Age at menopause and mortality in Taiwan: A cohort analysis

Te Yi Shen, Carol Strong, Tsung Yu

Research output: Contribution to journalArticle

Abstract

Objective: Previous research suggested age at menopause may predict risk of all-cause, cardiovascular disease (CVD), cancer and diabetes mortality; however, findings were inconsistent across populations. We aimed to investigate this association in Taiwanese postmenopausal women. Study design: We used data from the MJ Health Database in Taiwan and included 36,931 postmenopausal women who entered health check-up programs during 1999–2016. Information on age at menopause and covariates were collected from health surveys and medical examinations at baseline. Age at menopause was categorized into <40−44, 45−49, 50−54 (reference) and 55−60 years. We used Cox proportional hazards regression for analysis. Main outcome measures: Causes of death (obtained from the National Register of Death as of July 2018). Results: Mean age (SD) at menopause was 50.2 (4.0) years and there were 5316 deaths over an average follow-up time of 14.6 years. After adjustment for birth cohort, education, smoking, BMI and comorbidities, results showed women aged <40−44 years at menopause compared with the reference category had higher diabetes mortality (hazard ratio [HR] = 1.44; 95 % CI: 1.03, 2.02). Women aged 45−49 years at menopause had higher all-cause mortality (HR = 1.07, 1.01, 1.14), and these women were also associated with increased CVD mortality (HR = 1.22; 1.07, 1.40). Conclusions: In Taiwanese women, early age (<40−44) at menopause is associated with higher diabetes mortality, and earlier age (45−49) at menopause is associated with higher all-cause and CVD mortality. Age at menopause could be deemed an important cardio-metabolic disease marker for women at midlife that indicates future longevity.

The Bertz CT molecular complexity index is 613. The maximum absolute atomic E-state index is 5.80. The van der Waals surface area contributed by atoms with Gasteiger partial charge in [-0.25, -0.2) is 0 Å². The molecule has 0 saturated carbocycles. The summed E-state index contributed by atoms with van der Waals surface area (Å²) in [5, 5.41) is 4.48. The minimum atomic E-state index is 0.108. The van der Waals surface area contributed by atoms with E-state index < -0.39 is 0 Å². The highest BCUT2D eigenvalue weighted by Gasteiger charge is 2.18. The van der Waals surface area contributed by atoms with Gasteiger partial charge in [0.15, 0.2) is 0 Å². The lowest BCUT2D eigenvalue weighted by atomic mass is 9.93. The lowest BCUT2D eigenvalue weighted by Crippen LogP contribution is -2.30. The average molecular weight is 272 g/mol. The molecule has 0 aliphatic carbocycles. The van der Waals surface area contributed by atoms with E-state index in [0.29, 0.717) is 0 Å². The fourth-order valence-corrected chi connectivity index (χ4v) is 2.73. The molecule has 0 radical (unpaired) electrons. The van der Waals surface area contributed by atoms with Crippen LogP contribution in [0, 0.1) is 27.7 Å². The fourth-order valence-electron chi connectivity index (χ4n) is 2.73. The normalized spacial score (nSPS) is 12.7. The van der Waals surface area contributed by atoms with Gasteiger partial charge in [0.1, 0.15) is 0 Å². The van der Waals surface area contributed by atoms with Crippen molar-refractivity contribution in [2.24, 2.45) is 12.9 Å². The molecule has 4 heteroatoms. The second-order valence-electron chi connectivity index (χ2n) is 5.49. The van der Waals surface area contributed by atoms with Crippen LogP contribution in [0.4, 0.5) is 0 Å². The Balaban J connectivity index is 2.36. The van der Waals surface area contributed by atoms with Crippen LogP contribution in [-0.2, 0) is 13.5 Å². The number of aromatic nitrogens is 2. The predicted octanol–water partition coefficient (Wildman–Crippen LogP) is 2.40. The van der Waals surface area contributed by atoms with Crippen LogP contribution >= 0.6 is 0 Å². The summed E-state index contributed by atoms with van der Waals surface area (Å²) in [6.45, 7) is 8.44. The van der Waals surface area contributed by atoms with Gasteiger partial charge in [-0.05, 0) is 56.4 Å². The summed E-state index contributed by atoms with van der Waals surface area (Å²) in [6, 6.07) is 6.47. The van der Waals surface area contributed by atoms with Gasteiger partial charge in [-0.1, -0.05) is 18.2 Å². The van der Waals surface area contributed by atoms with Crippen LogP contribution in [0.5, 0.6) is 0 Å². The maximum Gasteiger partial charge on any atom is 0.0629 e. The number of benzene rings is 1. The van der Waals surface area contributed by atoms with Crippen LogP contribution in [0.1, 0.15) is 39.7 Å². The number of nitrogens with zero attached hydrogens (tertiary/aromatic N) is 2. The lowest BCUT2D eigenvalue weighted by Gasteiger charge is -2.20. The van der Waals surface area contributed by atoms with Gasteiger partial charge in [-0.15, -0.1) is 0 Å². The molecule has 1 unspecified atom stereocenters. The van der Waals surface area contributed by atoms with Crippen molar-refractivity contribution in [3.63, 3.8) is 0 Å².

Original languageEnglish
Pages (from-to)42-48
Number of pages7
JournalMaturitas
Volume136
DOIs
Publication statusPublished - 2020 Jun

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All Science Journal Classification (ASJC) codes

  • Biochemistry, Genetics and Molecular Biology(all)
  • Obstetrics and Gynaecology

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